Job "lived" with Dr. Einschwitz until the doctor died of old age in early May, 1921. Respecting the doctor's wishes, Job buried him on the grounds of their home and burnt the lab to the ground, after mailing the doctor's copious notes to one of his colleagues in Paris. Then he struck out on his own.

Job had discovered, working for the doctor, a love of history and antiquities. He moved to London, setting up a home in the sewers under the capitol city. From there he was able to raid libraries and government offices with consummate ease, reading and copying documents.

After several years, he published, discreetly, a slim historical volume entitled A History of Thanatology. Among the few who were interested in the subject, the book became an instant classic. (The book can be found in most major libraries, but is no longer in print.)

In 1939, fearing the onslaught of the Second World War and the effect it would have on his large collection of antiquities, Job moved his collection and himself to the United States. After a brief transitional period, he found a suitable den in some unused areas of the Washington, DC sewers and subways.

During the war, Job aided the Allied cause in subtle and, above all, inconspicuous ways. Most often, he worked as an unofficial counter-intelligence agent, collecting evidence on Axis spies he found in the Washington area and then depositing it with the local authorities.

Since the war ended, Job has been working on his latest project, a very complete study of the impact of the occult on government, both in terms of secret societies and policy-making, as well as popular impressions. So far, he has written about five volumes, and is preparing to publish within the next few years. He has established a business that he manipulates from the shadows, both to support him and to let him publish in anonymity.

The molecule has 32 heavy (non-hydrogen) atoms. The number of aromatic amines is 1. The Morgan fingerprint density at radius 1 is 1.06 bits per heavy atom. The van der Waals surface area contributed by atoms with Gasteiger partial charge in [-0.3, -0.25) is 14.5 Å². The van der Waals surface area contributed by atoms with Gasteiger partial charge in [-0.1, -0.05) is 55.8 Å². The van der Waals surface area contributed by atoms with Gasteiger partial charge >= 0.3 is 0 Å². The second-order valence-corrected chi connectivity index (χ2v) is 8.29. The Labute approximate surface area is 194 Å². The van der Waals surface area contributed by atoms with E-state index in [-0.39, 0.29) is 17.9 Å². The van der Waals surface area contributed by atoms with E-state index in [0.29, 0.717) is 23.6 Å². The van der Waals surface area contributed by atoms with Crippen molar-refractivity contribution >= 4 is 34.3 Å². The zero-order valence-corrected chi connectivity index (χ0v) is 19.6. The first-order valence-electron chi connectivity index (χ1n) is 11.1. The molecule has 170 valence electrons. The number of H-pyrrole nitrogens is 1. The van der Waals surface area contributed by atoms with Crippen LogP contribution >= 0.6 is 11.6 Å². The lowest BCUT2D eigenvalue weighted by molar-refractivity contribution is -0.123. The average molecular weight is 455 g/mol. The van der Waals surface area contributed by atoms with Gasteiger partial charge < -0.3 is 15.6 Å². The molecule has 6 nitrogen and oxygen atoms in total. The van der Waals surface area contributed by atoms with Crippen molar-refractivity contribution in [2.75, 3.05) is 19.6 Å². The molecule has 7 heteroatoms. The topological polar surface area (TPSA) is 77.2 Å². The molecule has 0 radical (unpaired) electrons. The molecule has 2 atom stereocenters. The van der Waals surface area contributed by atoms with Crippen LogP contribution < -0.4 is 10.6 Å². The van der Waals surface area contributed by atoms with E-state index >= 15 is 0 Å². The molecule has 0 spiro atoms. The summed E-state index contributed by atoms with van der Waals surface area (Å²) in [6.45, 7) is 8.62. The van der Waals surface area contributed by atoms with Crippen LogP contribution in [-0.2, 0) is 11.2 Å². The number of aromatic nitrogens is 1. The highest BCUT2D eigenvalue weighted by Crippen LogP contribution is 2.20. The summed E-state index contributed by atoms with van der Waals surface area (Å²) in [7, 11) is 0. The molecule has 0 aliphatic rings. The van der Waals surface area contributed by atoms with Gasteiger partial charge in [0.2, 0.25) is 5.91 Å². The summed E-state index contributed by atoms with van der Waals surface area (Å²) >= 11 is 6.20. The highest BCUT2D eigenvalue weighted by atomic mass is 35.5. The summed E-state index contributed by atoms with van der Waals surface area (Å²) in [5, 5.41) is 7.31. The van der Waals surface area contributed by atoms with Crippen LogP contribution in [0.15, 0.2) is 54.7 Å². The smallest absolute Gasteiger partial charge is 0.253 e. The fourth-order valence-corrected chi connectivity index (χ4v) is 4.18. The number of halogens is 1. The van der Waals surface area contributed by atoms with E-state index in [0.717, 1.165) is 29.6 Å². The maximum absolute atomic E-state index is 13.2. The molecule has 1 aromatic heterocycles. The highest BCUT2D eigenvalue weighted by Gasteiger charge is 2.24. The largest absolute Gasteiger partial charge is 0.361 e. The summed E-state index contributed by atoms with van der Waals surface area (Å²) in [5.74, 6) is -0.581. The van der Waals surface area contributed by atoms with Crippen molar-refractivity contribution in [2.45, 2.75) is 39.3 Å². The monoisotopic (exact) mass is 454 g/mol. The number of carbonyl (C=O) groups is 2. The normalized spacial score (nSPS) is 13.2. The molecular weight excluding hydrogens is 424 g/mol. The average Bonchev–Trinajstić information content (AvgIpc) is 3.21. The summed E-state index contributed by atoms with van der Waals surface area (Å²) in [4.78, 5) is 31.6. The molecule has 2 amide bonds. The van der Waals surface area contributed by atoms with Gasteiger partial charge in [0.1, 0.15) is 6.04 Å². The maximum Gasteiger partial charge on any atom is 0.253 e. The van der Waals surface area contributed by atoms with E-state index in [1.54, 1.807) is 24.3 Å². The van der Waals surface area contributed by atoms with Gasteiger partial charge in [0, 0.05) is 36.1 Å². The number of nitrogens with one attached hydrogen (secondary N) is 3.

Job looks like a human male, six feet four inches tall, heavily muscled, covered in gray skin and rotting fur. He emanates a smell of death and decay, and has strange patches on his limbs that let him crawl up walls and across ceilings. He can only pass for human in heavy robes that mask his entire body and cover up much of the smell. He spends most of his time in his lair in Washington, and is a prolific letter writer.

Letters and packages are delivered care of his business, an antique shop that also functions as a clearing house for oddities. The business itself is managed by a middle-aged Jewish couple, Joshua and Irene Goldberg who are both expert antiquarians. They know who, and what, Job is, and they are quite fond of him. The Goldbergs live in an apartment near the shop.

Adventure Ideas

Job makes a useful mysterious contact, as well as a source of employment for the characters. His current project, occult influences in the government, entails a great deal of shady research -- something PC's are usually good at. Job can also be a formidable antagonist.

Article publication date: May 14, 1999